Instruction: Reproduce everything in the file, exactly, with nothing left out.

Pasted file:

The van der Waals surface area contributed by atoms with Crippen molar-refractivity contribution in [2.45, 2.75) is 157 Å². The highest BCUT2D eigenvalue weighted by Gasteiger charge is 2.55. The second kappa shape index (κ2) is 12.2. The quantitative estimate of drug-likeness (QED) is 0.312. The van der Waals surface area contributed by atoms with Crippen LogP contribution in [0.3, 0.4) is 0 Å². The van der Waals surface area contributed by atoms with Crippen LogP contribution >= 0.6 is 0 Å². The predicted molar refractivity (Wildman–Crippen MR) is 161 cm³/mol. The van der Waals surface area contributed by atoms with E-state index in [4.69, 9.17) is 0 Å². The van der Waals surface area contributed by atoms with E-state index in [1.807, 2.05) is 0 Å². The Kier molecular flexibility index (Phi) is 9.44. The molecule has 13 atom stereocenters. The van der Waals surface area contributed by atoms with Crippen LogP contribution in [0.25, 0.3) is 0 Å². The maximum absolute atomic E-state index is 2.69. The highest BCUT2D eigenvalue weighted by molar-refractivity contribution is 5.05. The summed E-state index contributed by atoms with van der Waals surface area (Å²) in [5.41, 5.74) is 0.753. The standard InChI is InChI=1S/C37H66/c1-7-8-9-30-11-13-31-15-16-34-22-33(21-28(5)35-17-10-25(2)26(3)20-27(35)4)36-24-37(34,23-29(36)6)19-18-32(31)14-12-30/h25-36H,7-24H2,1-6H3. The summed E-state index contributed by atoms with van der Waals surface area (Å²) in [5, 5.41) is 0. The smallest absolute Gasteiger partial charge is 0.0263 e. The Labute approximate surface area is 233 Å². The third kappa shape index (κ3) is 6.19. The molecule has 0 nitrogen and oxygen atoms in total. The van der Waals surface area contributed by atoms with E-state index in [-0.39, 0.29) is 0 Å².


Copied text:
The van der Waals surface area contributed by atoms with Crippen molar-refractivity contribution in [2.45, 2.75) is 157 Å². The highest BCUT2D eigenvalue weighted by Gasteiger charge is 2.55. The second kappa shape index (κ2) is 12.2. The quantitative estimate of drug-likeness (QED) is 0.312. The van der Waals surface area contributed by atoms with Crippen LogP contribution in [0.3, 0.4) is 0 Å². The van der Waals surface area contributed by atoms with Crippen LogP contribution >= 0.6 is 0 Å². The predicted molar refractivity (Wildman–Crippen MR) is 161 cm³/mol. The van der Waals surface area contributed by atoms with E-state index in [4.69, 9.17) is 0 Å². The van der Waals surface area contributed by atoms with E-state index in [1.807, 2.05) is 0 Å². The Kier molecular flexibility index (Phi) is 9.44. The molecule has 13 atom stereocenters. The van der Waals surface area contributed by atoms with Crippen LogP contribution in [0.25, 0.3) is 0 Å². The maximum absolute atomic E-state index is 2.69. The highest BCUT2D eigenvalue weighted by molar-refractivity contribution is 5.05. The summed E-state index contributed by atoms with van der Waals surface area (Å²) in [5.41, 5.74) is 0.753. The standard InChI is InChI=1S/C37H66/c1-7-8-9-30-11-13-31-15-16-34-22-33(21-28(5)35-17-10-25(2)26(3)20-27(35)4)36-24-37(34,23-29(36)6)19-18-32(31)14-12-30/h25-36H,7-24H2,1-6H3. The summed E-state index contributed by atoms with van der Waals surface area (Å²) in [5, 5.41) is 0. The smallest absolute Gasteiger partial charge is 0.0263 e. The Labute approximate surface area is 233 Å². The third kappa shape index (κ3) is 6.19. The molecule has 0 nitrogen and oxygen atoms in total. The van der Waals surface area contributed by atoms with E-state index in [-0.39, 0.29) is 0 Å².